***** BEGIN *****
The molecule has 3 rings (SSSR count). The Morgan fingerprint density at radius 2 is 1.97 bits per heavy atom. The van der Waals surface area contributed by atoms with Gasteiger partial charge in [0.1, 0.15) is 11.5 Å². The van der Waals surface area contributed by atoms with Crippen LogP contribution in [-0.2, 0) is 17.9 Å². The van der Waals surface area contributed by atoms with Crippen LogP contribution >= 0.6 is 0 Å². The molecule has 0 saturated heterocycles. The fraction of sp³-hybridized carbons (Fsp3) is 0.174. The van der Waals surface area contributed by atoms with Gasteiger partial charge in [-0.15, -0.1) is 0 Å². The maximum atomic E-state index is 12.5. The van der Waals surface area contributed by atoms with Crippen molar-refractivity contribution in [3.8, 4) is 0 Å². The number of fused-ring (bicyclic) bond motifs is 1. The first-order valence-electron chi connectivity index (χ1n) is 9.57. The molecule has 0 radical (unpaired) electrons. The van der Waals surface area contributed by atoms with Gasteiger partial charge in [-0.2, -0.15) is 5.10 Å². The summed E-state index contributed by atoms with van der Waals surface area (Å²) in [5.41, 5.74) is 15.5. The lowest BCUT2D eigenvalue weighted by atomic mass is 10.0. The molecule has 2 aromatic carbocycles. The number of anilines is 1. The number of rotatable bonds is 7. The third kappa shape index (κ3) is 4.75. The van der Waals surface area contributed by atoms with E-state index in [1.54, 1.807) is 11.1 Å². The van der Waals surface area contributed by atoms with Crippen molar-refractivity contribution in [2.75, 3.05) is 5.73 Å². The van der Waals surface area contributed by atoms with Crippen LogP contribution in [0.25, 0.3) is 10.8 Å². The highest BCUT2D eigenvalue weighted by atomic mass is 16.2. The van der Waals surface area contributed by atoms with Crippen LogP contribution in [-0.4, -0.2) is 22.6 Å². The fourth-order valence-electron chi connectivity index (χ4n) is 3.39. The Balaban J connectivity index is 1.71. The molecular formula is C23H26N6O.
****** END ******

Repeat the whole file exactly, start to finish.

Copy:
The molecule has 3 rings (SSSR count). The Morgan fingerprint density at radius 2 is 1.97 bits per heavy atom. The van der Waals surface area contributed by atoms with Gasteiger partial charge in [0.1, 0.15) is 11.5 Å². The van der Waals surface area contributed by atoms with Crippen LogP contribution in [-0.2, 0) is 17.9 Å². The van der Waals surface area contributed by atoms with Crippen LogP contribution >= 0.6 is 0 Å². The molecule has 0 saturated heterocycles. The fraction of sp³-hybridized carbons (Fsp3) is 0.174. The van der Waals surface area contributed by atoms with Gasteiger partial charge in [-0.15, -0.1) is 0 Å². The maximum atomic E-state index is 12.5. The van der Waals surface area contributed by atoms with Crippen molar-refractivity contribution in [3.8, 4) is 0 Å². The number of fused-ring (bicyclic) bond motifs is 1. The first-order valence-electron chi connectivity index (χ1n) is 9.57. The molecule has 0 radical (unpaired) electrons. The van der Waals surface area contributed by atoms with Gasteiger partial charge in [-0.2, -0.15) is 5.10 Å². The summed E-state index contributed by atoms with van der Waals surface area (Å²) in [5.41, 5.74) is 15.5. The lowest BCUT2D eigenvalue weighted by atomic mass is 10.0. The molecule has 2 aromatic carbocycles. The number of anilines is 1. The number of rotatable bonds is 7. The third kappa shape index (κ3) is 4.75. The van der Waals surface area contributed by atoms with E-state index in [1.54, 1.807) is 11.1 Å². The van der Waals surface area contributed by atoms with Crippen molar-refractivity contribution in [2.75, 3.05) is 5.73 Å². The van der Waals surface area contributed by atoms with Crippen LogP contribution in [0.25, 0.3) is 10.8 Å². The highest BCUT2D eigenvalue weighted by atomic mass is 16.2. The van der Waals surface area contributed by atoms with Crippen LogP contribution in [-0.4, -0.2) is 22.6 Å². The fourth-order valence-electron chi connectivity index (χ4n) is 3.39. The Balaban J connectivity index is 1.71. The molecular formula is C23H26N6O.